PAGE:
Italian town confuses its liberators

For more than 50 years after World War II ended the people of the small Italian town of Tavarnelle, near Florence, believed they were liberated from the Nazi occupation by black American soldiers.

They were wrong, the soldiers who fought their way into the town in the summer of 1944, taking nearly 50 casualties, were New Zealand soldiers from the 28th Maori Battalion and it was not until Stefano Fusi, the former mayor of the small town, began researching the history of the liberation that the error was discovered.

A history of the town during the war and its liberation was published in Italy and an updated English version of the book, To The Gateways of Florence, is to be launched in New Zealand.

Until he began his research, the true story of the Maori soldiers had "been forgotten by local history" and risked being lost forever, Mr Fusi said.

Most people believed it was American troops and not New Zealanders who liberated Tavarnelle and most of the Chianti area and created the conditions for the liberation of Florence, he said.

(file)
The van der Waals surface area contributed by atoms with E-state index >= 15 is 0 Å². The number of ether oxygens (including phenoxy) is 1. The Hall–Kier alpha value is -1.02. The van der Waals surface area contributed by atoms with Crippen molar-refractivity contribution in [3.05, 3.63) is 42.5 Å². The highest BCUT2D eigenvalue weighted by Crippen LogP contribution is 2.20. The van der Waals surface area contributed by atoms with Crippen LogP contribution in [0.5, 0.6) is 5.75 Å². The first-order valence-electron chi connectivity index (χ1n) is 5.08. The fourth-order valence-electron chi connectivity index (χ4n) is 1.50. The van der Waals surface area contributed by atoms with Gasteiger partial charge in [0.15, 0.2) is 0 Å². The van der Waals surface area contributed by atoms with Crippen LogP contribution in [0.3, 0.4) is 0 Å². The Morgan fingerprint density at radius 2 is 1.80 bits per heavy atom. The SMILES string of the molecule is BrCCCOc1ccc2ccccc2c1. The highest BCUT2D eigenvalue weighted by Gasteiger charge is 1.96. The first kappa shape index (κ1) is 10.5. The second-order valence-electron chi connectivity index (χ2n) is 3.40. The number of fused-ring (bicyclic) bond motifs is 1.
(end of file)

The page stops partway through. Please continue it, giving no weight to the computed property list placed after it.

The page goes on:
Mr Fusi and his New Zealand wife, Jill Gabriel, who are in New Zealand for the launch of the book, said many of the conquering Maori soldiers who liberated the town did not make it home.

Mr Fusi speaks little English but through his wife said the Maori soldiers showed immense tenacity in battle, and compassion to the Italian people that was still warmly remembered.

The town recognised the Maori victory and sacrifice with a monument in the centre of the town inscribed with the names of the fallen soldiers and the townspeople who died during the struggle.

The book allowed New Zealanders to read an analysis by Italian historians of New Zealand's pivotal role in Tuscany. It also included contributions from leading New Zealand military historians - Christopher Pugsley, Monty Soutar and Jeffrey Plowman, Mr Fusi said.

Testimonies, diaries and letters of the New Zealand soldiers were matched by moving testimonies from the Italian civilians who lived through the battles that decided the war.

Publishers Peter Dowling and Alessandra Zecchini translated the work after attending commemorations in the Chianti region on Anzac Day which was also Italy's Liberation Day last year.